1. Utilize Social and Digital Media - Exploit cutting edge Technology: President Obama utilized social and digital media in ways that were unprecedented for an electoral campaign, and the health and food safety community can learn a huge lesson from this. We need to get the message out rapidly when there is an outbreak, and equally importantly, we need to use all technology available to track and monitor products before outbreaks occur. How about an iphone app that instantly tells you if the food you're about to purchase is on a recall list? Those interested in sustainability in seafood have created the Fish Phone, which instantly tells you if the fish you're about to order is on a watch list for contamination or for environmental problems. Why not apply this same technology to food safety? President Obama uses youtube, email, twitter, radio, TV, podcasts, and streaming video to get his message out, and there's no reason the food safety community can't take advantage of this, too. When an outbreak occurs, authorities can quickly identify the source and limit the spread of the contamination, as well as stop the disruption to the economy.
  1. Training and Education: In order to work for President Obama, candidates are required to fill out an twenty-two page application, get letters of recommendation, interview, and, in some cases, provide full disclosure of their financial histories. We need the same strict, transparent standards to apply to those who work in food safety, and we need to go one step further: Our food safety workers need to be trained---and licensed--to do what they are doing. There need to be comprehensive licensing requirements for large farm, manufacturing, wholesale and retail food outlets, so that nobody gets a license until they and their employees have shown they understand food safety hazards and how to avoid them at every point of the processing timeline.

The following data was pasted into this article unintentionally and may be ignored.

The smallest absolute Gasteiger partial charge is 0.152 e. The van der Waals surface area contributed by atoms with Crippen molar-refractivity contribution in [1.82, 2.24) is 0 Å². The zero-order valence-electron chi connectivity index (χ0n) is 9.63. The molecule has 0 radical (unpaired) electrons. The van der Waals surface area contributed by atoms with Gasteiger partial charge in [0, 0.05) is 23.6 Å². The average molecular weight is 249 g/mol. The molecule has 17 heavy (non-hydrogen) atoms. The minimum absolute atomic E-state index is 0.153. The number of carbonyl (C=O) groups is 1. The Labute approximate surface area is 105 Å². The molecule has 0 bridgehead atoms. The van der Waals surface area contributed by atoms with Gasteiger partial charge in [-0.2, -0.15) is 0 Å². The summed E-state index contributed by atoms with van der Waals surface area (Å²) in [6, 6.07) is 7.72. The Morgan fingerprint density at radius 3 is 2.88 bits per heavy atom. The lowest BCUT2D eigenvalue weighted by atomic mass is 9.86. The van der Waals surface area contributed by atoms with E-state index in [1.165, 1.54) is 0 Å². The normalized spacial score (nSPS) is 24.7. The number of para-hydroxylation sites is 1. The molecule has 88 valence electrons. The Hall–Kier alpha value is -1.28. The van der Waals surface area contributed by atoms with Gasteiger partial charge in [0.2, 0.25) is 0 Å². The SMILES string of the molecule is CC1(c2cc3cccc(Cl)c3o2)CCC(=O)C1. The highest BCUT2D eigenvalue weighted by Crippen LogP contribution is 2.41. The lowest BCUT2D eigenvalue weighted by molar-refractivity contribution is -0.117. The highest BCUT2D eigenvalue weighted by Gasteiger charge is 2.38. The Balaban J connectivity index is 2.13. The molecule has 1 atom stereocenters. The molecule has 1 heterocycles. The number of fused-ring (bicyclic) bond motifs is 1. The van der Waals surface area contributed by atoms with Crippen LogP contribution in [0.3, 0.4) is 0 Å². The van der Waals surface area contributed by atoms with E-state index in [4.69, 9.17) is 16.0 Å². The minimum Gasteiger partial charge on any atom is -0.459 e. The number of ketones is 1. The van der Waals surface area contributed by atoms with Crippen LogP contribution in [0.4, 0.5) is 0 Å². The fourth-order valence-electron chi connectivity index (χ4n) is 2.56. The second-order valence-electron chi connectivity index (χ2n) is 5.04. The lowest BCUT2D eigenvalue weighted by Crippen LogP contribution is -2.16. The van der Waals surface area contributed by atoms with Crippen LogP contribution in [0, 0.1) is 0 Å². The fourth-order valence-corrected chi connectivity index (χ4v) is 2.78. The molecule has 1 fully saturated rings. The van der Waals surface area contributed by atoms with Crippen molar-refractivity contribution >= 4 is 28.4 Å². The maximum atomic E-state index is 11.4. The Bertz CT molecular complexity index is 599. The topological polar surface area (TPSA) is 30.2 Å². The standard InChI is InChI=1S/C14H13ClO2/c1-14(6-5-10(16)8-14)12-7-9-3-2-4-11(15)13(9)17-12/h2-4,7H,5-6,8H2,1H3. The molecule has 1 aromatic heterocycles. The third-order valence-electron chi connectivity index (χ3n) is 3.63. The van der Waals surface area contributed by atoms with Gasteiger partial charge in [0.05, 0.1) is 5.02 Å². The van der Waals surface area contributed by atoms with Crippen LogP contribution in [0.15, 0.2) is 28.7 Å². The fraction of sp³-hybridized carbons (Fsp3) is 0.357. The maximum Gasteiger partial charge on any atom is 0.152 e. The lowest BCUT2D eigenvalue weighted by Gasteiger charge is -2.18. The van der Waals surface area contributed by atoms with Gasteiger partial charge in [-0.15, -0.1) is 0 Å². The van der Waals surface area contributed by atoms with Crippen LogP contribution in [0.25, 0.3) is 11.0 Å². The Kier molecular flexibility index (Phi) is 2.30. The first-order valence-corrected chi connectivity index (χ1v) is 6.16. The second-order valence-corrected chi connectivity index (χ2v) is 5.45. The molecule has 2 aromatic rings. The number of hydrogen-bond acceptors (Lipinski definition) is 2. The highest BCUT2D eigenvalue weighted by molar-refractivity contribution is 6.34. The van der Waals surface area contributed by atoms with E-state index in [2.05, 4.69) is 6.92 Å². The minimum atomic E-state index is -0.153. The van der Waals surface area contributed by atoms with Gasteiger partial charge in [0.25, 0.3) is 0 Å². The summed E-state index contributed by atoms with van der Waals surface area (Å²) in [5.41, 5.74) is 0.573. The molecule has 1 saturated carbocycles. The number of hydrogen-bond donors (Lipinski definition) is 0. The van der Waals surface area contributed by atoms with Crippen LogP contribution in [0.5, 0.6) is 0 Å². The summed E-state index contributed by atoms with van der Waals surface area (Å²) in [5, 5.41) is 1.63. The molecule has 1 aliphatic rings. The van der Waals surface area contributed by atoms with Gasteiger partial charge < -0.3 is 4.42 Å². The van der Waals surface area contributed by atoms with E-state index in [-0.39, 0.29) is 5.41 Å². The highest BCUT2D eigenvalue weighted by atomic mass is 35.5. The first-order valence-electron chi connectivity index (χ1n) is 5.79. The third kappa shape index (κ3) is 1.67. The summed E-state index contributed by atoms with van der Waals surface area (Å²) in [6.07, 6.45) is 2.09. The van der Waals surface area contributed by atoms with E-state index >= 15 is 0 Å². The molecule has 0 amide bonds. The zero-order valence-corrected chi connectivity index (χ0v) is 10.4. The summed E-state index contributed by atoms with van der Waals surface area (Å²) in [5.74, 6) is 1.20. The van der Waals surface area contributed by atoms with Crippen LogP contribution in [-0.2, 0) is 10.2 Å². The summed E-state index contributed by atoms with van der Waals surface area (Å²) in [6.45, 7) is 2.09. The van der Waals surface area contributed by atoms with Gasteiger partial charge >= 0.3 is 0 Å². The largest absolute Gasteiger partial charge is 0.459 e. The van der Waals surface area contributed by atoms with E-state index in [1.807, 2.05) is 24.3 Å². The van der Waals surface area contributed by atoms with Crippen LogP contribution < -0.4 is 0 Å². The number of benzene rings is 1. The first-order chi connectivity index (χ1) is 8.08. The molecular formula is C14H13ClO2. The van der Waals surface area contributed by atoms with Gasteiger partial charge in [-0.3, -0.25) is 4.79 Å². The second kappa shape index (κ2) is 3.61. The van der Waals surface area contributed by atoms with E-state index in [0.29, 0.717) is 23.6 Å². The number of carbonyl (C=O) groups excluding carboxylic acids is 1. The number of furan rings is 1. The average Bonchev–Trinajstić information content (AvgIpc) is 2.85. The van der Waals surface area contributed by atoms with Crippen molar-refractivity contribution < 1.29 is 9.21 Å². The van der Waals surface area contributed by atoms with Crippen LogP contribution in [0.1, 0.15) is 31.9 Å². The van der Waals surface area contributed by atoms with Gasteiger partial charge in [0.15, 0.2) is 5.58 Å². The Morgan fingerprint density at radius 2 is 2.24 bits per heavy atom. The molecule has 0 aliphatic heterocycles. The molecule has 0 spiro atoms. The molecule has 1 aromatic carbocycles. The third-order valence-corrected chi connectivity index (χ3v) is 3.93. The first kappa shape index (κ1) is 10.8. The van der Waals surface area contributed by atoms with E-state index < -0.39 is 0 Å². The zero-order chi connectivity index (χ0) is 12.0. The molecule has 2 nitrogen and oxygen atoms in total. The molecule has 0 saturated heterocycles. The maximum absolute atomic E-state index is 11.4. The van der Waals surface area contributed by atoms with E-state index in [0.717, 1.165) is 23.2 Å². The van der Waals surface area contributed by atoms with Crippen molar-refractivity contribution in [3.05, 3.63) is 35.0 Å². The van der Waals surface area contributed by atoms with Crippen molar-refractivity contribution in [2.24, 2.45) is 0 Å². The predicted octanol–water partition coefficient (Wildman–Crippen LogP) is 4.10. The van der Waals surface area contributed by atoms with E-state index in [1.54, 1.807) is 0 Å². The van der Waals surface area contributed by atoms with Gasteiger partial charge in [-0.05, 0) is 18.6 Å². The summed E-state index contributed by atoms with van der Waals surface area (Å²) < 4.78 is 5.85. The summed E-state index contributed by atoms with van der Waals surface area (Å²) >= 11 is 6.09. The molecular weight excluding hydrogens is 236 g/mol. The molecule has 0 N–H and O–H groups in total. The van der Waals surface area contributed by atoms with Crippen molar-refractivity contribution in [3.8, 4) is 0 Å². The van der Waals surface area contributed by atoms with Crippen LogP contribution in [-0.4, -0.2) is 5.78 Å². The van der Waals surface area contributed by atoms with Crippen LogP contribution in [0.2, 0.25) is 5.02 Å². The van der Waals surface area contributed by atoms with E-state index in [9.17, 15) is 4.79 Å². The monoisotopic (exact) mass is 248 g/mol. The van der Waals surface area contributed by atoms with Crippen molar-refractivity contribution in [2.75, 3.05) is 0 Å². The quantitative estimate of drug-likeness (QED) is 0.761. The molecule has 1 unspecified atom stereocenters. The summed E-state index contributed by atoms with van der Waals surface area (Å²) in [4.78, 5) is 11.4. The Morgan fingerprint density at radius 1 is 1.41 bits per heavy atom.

1. The economic stimulus element: Provide tax breaks for companies that push food safety interventions and employee training.
  1. The Education element of the stimulus package: University research to develop better technologies to make food safe and for testing foods for contamination.
  1. President Obama has addressed terrorism issues since the Inauguration: We need a new emphasis on revamping homeland security, as well as changing the way international terrorism is dealt with. It's time to start thinking about this issue from a food safety standpoint; imports pose an increasing risk, especially if terrorists were to get into the act. Points of export and entry are a logical place to step up monitoring. We need more inspectors - domestically and abroad - and we need to require that they receive the training in how to identify and control hazards.
  1. Lastly, we can't overlook the legal issues in food safety: As a lawyer, President Obama is very aware of the incentives that legal consequences provide for changing behavior. Right now there are too few legal consequences for sickening or killing customers by selling contaminated food. We should impose stiff fines, and even prison sentences for violators, and even stiffer penalties for repeat violators.